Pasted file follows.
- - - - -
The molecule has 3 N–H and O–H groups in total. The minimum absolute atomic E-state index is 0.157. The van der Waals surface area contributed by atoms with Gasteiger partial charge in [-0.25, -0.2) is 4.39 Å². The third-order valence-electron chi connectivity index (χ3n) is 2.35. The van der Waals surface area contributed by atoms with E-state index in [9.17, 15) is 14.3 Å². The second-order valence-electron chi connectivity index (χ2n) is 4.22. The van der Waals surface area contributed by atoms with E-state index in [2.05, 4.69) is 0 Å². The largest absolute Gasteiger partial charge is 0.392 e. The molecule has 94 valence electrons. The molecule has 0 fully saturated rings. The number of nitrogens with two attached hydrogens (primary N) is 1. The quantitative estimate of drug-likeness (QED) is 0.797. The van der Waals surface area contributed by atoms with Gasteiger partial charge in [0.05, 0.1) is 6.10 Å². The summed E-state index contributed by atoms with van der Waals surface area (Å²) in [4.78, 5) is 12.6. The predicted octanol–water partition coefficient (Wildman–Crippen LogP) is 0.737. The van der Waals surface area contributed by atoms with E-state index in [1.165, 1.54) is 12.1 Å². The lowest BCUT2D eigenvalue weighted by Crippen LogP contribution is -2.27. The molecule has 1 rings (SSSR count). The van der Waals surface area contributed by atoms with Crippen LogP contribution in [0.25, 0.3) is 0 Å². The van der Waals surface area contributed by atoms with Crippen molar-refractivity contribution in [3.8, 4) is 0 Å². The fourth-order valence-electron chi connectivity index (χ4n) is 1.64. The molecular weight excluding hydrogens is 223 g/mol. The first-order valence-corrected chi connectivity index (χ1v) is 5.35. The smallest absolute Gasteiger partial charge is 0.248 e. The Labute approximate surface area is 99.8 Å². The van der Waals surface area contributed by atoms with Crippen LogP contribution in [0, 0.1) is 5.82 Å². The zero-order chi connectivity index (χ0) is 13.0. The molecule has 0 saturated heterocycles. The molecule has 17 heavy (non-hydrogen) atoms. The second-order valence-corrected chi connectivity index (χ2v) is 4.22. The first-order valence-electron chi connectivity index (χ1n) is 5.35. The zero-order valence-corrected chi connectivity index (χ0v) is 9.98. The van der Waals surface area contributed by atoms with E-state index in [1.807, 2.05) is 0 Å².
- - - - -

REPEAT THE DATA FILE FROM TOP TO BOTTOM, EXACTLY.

The molecule has 3 N–H and O–H groups in total. The minimum absolute atomic E-state index is 0.157. The van der Waals surface area contributed by atoms with Gasteiger partial charge in [-0.25, -0.2) is 4.39 Å². The third-order valence-electron chi connectivity index (χ3n) is 2.35. The van der Waals surface area contributed by atoms with E-state index in [9.17, 15) is 14.3 Å². The second-order valence-electron chi connectivity index (χ2n) is 4.22. The van der Waals surface area contributed by atoms with E-state index in [2.05, 4.69) is 0 Å². The largest absolute Gasteiger partial charge is 0.392 e. The molecule has 94 valence electrons. The molecule has 0 fully saturated rings. The number of nitrogens with two attached hydrogens (primary N) is 1. The quantitative estimate of drug-likeness (QED) is 0.797. The van der Waals surface area contributed by atoms with Gasteiger partial charge in [0.05, 0.1) is 6.10 Å². The summed E-state index contributed by atoms with van der Waals surface area (Å²) in [4.78, 5) is 12.6. The predicted octanol–water partition coefficient (Wildman–Crippen LogP) is 0.737. The van der Waals surface area contributed by atoms with E-state index in [1.165, 1.54) is 12.1 Å². The lowest BCUT2D eigenvalue weighted by Crippen LogP contribution is -2.27. The molecule has 1 rings (SSSR count). The van der Waals surface area contributed by atoms with Crippen LogP contribution in [0.25, 0.3) is 0 Å². The van der Waals surface area contributed by atoms with Crippen molar-refractivity contribution in [3.8, 4) is 0 Å². The fourth-order valence-electron chi connectivity index (χ4n) is 1.64. The molecular weight excluding hydrogens is 223 g/mol. The first-order valence-corrected chi connectivity index (χ1v) is 5.35. The smallest absolute Gasteiger partial charge is 0.248 e. The Labute approximate surface area is 99.8 Å². The van der Waals surface area contributed by atoms with Crippen LogP contribution in [0, 0.1) is 5.82 Å². The zero-order chi connectivity index (χ0) is 13.0. The molecule has 0 saturated heterocycles. The molecule has 17 heavy (non-hydrogen) atoms. The second-order valence-corrected chi connectivity index (χ2v) is 4.22. The first-order valence-electron chi connectivity index (χ1n) is 5.35. The zero-order valence-corrected chi connectivity index (χ0v) is 9.98. The van der Waals surface area contributed by atoms with E-state index in [1.807, 2.05) is 0 Å².